Since the Consumer Financial Protection Bureau opened its doors in 2011, it has uncovered credit discrimination all over the country.
Part of the agency's job is to enforce the Equal Credit Opportunity Act in concert with a number of other federal agencies, and the CFPB has actively taken on banks and lenders who violate that law. Unfortunately, some lenders have been pretty active in discriminating against borrowers based on race and national origin, among other factors.
Credit discrimination has been found at major banks and auto financiers
Discrimination in lending goes against everything America stands for, but it happens far too often. If you're a woman, a person with a disability or a member of any minority group, you could be victimized. Unfortunately, it can be difficult to spot -- and even more difficult to prove on your own.
The ECOA prohibits lenders from denying credit or offering less favorable terms to consumers, or engaging in practices like redlining, based on any of these factors:
- National Origin
- Marital status
- Age (applies to those 18 and over)
- Receipt of public assistance income
- Receipt of SSDI
- Exercising your consumer protection rights
- Lenders are also prohibited from credit discrimination against consumers with disabilities by the Fair Housing Act.
Nevertheless, in just the past five years the CFPB has brought major instances of credit discrimination to light that have affected hundreds of thousands of people of color. In a recent blog post, the agency cited BancorpSouth Bank, Ally Bank, Ally Financial, GE Capital (aka Synchrony Bank) and American Honda Finance Corporation for major violations of the Equal Credit Opportunity Act.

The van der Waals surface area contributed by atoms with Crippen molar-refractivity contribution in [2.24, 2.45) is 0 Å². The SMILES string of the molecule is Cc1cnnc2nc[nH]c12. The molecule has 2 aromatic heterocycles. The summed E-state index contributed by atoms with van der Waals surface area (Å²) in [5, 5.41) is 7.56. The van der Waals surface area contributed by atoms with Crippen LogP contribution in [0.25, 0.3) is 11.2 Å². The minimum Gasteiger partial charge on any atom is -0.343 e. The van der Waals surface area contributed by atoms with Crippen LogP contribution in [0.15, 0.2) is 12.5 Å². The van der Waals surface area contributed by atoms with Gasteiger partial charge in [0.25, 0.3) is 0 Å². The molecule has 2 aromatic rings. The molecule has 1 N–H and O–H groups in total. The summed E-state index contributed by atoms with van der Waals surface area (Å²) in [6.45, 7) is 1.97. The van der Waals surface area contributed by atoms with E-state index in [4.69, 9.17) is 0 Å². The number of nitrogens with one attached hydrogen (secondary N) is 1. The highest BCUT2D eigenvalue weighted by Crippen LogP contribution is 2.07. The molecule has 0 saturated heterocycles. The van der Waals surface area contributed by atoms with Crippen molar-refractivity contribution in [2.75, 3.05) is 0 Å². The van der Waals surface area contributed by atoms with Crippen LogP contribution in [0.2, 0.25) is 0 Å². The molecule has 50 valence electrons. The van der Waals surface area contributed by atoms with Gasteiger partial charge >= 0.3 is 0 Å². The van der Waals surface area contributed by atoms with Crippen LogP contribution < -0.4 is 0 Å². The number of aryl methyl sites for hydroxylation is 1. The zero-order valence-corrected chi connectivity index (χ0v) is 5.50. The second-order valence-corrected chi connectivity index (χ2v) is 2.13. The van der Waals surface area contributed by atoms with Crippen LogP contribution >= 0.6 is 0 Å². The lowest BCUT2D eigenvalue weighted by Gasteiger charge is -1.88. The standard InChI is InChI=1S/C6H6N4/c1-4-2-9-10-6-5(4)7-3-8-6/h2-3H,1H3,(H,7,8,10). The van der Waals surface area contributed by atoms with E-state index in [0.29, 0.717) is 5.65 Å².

Protect yourself with information and skepticism
Before you decide to borrow money, it is essential to check and correct your credit report and to know your credit score. Understand what kind of credit offers you deserve and be prepared to shop around.
Discrimination may not be obvious, but the CFPB provides a few examples of behavior that could tip you off:
- You're treated differently in person than you were on the phone
- Your application for a loan is declined even though you qualify
- You suspect you are being steered away from certain offers or types of loans
- You're offered a higher rate than was advertised, or a lower rate is overruled by a supervisor
- The lender asks about, or you overhear negative comments about your race, national origin, marital status or other protected characteristics
If you suspect you have suffered from credit discrimination, a consumer protection lawyer can help you get to the bottom of it. Please don't hesitate to reach out for help.